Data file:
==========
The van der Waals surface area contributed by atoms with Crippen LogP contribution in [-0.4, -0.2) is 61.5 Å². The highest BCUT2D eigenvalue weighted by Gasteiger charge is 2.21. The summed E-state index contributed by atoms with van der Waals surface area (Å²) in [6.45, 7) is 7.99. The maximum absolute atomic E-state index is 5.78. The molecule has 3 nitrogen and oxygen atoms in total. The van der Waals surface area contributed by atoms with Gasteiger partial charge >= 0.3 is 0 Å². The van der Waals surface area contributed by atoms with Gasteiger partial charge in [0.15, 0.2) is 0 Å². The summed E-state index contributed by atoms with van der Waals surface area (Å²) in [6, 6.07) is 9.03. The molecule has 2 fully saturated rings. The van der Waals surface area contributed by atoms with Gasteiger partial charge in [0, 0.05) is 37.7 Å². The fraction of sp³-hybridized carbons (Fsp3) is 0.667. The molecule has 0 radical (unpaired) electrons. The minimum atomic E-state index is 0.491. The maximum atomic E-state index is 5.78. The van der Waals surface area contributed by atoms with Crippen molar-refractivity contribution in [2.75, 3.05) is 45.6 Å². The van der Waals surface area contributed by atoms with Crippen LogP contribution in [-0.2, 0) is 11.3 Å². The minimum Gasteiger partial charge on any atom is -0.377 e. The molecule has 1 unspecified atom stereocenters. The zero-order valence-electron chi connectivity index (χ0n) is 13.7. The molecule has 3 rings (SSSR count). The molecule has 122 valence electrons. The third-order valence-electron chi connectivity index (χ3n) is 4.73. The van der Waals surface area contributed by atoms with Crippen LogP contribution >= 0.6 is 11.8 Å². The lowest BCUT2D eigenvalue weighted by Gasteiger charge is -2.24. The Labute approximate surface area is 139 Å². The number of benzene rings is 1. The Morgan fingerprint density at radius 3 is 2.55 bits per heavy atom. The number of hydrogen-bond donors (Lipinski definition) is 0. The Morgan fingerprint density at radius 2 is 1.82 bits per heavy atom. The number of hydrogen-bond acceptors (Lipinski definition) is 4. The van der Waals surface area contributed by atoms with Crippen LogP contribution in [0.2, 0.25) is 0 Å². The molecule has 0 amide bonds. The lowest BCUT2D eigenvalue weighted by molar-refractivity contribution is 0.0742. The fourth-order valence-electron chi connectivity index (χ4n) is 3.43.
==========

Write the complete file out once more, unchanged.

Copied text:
The van der Waals surface area contributed by atoms with Crippen LogP contribution in [-0.4, -0.2) is 61.5 Å². The highest BCUT2D eigenvalue weighted by Gasteiger charge is 2.21. The summed E-state index contributed by atoms with van der Waals surface area (Å²) in [6.45, 7) is 7.99. The maximum absolute atomic E-state index is 5.78. The molecule has 3 nitrogen and oxygen atoms in total. The van der Waals surface area contributed by atoms with Gasteiger partial charge >= 0.3 is 0 Å². The van der Waals surface area contributed by atoms with Gasteiger partial charge in [0.15, 0.2) is 0 Å². The summed E-state index contributed by atoms with van der Waals surface area (Å²) in [6, 6.07) is 9.03. The molecule has 2 fully saturated rings. The van der Waals surface area contributed by atoms with Gasteiger partial charge in [0, 0.05) is 37.7 Å². The fraction of sp³-hybridized carbons (Fsp3) is 0.667. The molecule has 0 radical (unpaired) electrons. The minimum atomic E-state index is 0.491. The maximum atomic E-state index is 5.78. The van der Waals surface area contributed by atoms with Crippen molar-refractivity contribution in [2.75, 3.05) is 45.6 Å². The van der Waals surface area contributed by atoms with Crippen LogP contribution in [-0.2, 0) is 11.3 Å². The minimum Gasteiger partial charge on any atom is -0.377 e. The molecule has 1 unspecified atom stereocenters. The zero-order valence-electron chi connectivity index (χ0n) is 13.7. The molecule has 3 rings (SSSR count). The molecule has 122 valence electrons. The third-order valence-electron chi connectivity index (χ3n) is 4.73. The van der Waals surface area contributed by atoms with Crippen LogP contribution >= 0.6 is 11.8 Å². The lowest BCUT2D eigenvalue weighted by Gasteiger charge is -2.24. The Labute approximate surface area is 139 Å². The number of benzene rings is 1. The Morgan fingerprint density at radius 3 is 2.55 bits per heavy atom. The number of hydrogen-bond donors (Lipinski definition) is 0. The Morgan fingerprint density at radius 2 is 1.82 bits per heavy atom. The number of hydrogen-bond acceptors (Lipinski definition) is 4. The van der Waals surface area contributed by atoms with Crippen LogP contribution in [0.2, 0.25) is 0 Å². The molecule has 0 amide bonds. The lowest BCUT2D eigenvalue weighted by molar-refractivity contribution is 0.0742. The fourth-order valence-electron chi connectivity index (χ4n) is 3.43.